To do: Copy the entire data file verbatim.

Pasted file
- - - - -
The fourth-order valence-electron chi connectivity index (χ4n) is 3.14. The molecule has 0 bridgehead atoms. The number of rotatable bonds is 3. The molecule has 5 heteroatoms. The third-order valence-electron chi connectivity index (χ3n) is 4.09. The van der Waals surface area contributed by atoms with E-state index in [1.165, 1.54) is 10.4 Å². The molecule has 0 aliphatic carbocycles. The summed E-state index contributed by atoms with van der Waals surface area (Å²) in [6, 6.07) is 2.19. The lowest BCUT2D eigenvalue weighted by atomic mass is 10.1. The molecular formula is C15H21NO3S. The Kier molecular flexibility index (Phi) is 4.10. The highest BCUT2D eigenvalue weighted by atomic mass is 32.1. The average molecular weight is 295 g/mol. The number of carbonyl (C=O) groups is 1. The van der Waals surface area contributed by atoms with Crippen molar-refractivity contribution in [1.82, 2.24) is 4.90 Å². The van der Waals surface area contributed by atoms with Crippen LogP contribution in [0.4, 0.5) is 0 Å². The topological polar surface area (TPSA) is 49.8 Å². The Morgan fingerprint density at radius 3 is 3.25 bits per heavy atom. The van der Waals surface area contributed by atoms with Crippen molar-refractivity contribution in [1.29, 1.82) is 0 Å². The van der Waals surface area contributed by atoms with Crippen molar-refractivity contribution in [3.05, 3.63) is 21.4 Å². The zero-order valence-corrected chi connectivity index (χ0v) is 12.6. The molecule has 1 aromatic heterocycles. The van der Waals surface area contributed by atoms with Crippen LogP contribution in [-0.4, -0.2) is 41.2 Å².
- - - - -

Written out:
The fourth-order valence-electron chi connectivity index (χ4n) is 3.14. The molecule has 0 bridgehead atoms. The number of rotatable bonds is 3. The molecule has 5 heteroatoms. The third-order valence-electron chi connectivity index (χ3n) is 4.09. The van der Waals surface area contributed by atoms with E-state index in [1.165, 1.54) is 10.4 Å². The molecule has 0 aliphatic carbocycles. The summed E-state index contributed by atoms with van der Waals surface area (Å²) in [6, 6.07) is 2.19. The lowest BCUT2D eigenvalue weighted by atomic mass is 10.1. The molecular formula is C15H21NO3S. The Kier molecular flexibility index (Phi) is 4.10. The highest BCUT2D eigenvalue weighted by atomic mass is 32.1. The average molecular weight is 295 g/mol. The number of carbonyl (C=O) groups is 1. The van der Waals surface area contributed by atoms with Crippen molar-refractivity contribution in [1.82, 2.24) is 4.90 Å². The van der Waals surface area contributed by atoms with Crippen LogP contribution in [0.4, 0.5) is 0 Å². The topological polar surface area (TPSA) is 49.8 Å². The Morgan fingerprint density at radius 3 is 3.25 bits per heavy atom. The van der Waals surface area contributed by atoms with Crippen molar-refractivity contribution in [1.29, 1.82) is 0 Å². The van der Waals surface area contributed by atoms with Crippen molar-refractivity contribution in [3.05, 3.63) is 21.4 Å². The zero-order valence-corrected chi connectivity index (χ0v) is 12.6. The molecule has 1 aromatic heterocycles. The van der Waals surface area contributed by atoms with Crippen LogP contribution in [-0.4, -0.2) is 41.2 Å².